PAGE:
An Evaluation of Language-Agnostic Inner-Attention-Based Representations in Machine Translation

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Raganato , A , Vázquez , R , Creutz , M & Tiedemann , J 2019 , An Evaluation of Language-Agnostic Inner-Attention-Based Representations in Machine Translation . in I Augenstein , S Gella , S Ruder , K Kann , B Can , J Welbl , A Conneau , X Ren & M Rei (eds) , The 4th Workshop on Representation Learning for NLP (RepL4NLP-2019) : Proceedings of the Workshop . The Association for Computational Linguistics , Stroudsburg , pp. 27-32 , Workshop on Representation Learning for NLP , Florence , Italy , 02/08/2019 . < https://www.aclweb.org/anthology/W19-4304 >

Title: An Evaluation of Language-Agnostic Inner-Attention-Based Representations in Machine Translation
Author: Raganato, Alessandro; Vázquez, Raúl; Creutz, Mathias; Tiedemann, Jörg
Other contributor: University of Helsinki, Department of Digital Humanities
University of Helsinki, Department of Digital Humanities
University of Helsinki, Department of Digital Humanities
University of Helsinki, Department of Digital Humanities
Augenstein, Isabelle
Gella, Spandana
Ruder, Sebastian
Kann, Katharina
Can, Burcu
Welbl, Johannes
Conneau, Alexis
Ren, Xiang
Rei, Marek

Publisher: The Association for Computational Linguistics
Date: 2019-08-01
Language: eng
Number of pages: 6
Belongs to series: The 4th Workshop on Representation Learning for NLP (RepL4NLP-2019) Proceedings of the Workshop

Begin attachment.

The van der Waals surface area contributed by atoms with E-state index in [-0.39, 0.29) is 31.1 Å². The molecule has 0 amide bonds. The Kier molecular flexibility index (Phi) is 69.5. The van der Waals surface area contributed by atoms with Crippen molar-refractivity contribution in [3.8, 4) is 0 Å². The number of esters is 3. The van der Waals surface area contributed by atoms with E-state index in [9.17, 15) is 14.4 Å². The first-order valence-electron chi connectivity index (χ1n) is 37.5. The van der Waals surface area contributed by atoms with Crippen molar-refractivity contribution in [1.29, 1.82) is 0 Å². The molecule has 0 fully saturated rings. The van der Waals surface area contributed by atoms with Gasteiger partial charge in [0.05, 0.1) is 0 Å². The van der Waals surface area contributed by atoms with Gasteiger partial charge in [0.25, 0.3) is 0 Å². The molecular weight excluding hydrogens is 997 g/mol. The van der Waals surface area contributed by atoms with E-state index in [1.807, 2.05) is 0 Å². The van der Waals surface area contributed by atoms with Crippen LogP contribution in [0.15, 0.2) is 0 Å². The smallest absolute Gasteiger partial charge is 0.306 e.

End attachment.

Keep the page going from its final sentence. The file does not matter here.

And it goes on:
ISBN: 978-1-950737-35-2
URI: http://hdl.handle.net/10138/305136
Abstract: In this paper, we explore a multilingual translation model with a cross-lingually shared layer that can be used as fixed-size sentence representation in different downstream tasks. We systematically study the impact of the size of the shared layer and the effect of including additional languages in the model. In contrast to related previous work, we demonstrate that the performance in translation does correlate with trainable downstream tasks. In particular, we show that larger intermediate layers not only improve translation quality, especially for long sentences, but also push the accuracy of trainable classification tasks. On the other hand, shorter representations lead to increased compression that is beneficial in non-trainable similarity tasks. We hypothesize that the training procedure on the downstream task enables the model to identify the encoded information that is useful for the specific task whereas non-trainable benchmarks can be confused by other types of information also encoded in the representation of a sentence.
Subject: 6121 Languages
113 Computer and information sciences
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